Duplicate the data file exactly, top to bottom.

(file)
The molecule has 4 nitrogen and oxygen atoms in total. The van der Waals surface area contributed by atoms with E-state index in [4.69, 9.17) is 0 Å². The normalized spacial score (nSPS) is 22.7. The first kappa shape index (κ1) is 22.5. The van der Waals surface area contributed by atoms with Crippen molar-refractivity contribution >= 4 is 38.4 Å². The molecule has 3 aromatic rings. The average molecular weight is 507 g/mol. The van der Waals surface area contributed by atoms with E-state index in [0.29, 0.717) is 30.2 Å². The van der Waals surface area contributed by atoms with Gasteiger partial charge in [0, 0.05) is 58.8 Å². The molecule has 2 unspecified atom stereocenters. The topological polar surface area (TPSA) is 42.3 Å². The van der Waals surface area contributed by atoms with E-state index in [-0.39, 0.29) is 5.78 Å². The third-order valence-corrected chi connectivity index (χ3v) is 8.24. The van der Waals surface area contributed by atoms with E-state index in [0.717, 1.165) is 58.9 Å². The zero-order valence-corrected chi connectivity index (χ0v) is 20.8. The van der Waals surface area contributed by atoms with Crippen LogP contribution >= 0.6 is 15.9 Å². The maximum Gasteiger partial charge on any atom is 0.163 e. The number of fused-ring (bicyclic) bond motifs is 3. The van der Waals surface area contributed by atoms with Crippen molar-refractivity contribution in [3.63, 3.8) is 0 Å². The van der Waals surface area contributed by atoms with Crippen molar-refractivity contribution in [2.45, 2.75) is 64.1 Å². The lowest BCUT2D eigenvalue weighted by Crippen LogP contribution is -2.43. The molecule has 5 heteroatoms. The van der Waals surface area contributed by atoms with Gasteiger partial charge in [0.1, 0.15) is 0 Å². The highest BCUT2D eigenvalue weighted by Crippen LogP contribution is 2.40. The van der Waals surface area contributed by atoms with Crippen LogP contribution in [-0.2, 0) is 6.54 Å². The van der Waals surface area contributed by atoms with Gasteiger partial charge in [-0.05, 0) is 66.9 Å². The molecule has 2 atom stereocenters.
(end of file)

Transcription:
The molecule has 4 nitrogen and oxygen atoms in total. The van der Waals surface area contributed by atoms with E-state index in [4.69, 9.17) is 0 Å². The normalized spacial score (nSPS) is 22.7. The first kappa shape index (κ1) is 22.5. The van der Waals surface area contributed by atoms with Crippen molar-refractivity contribution >= 4 is 38.4 Å². The molecule has 3 aromatic rings. The average molecular weight is 507 g/mol. The van der Waals surface area contributed by atoms with E-state index in [0.29, 0.717) is 30.2 Å². The van der Waals surface area contributed by atoms with Gasteiger partial charge in [0, 0.05) is 58.8 Å². The molecule has 2 unspecified atom stereocenters. The topological polar surface area (TPSA) is 42.3 Å². The van der Waals surface area contributed by atoms with E-state index in [-0.39, 0.29) is 5.78 Å². The third-order valence-corrected chi connectivity index (χ3v) is 8.24. The van der Waals surface area contributed by atoms with E-state index in [0.717, 1.165) is 58.9 Å². The zero-order valence-corrected chi connectivity index (χ0v) is 20.8. The van der Waals surface area contributed by atoms with Crippen LogP contribution >= 0.6 is 15.9 Å². The maximum Gasteiger partial charge on any atom is 0.163 e. The number of fused-ring (bicyclic) bond motifs is 3. The van der Waals surface area contributed by atoms with Crippen molar-refractivity contribution in [3.63, 3.8) is 0 Å². The van der Waals surface area contributed by atoms with Crippen molar-refractivity contribution in [2.45, 2.75) is 64.1 Å². The lowest BCUT2D eigenvalue weighted by Crippen LogP contribution is -2.43. The molecule has 5 heteroatoms. The van der Waals surface area contributed by atoms with Gasteiger partial charge in [0.1, 0.15) is 0 Å². The highest BCUT2D eigenvalue weighted by Crippen LogP contribution is 2.40. The van der Waals surface area contributed by atoms with Crippen LogP contribution in [-0.2, 0) is 6.54 Å². The van der Waals surface area contributed by atoms with Gasteiger partial charge in [-0.05, 0) is 66.9 Å². The molecule has 2 atom stereocenters.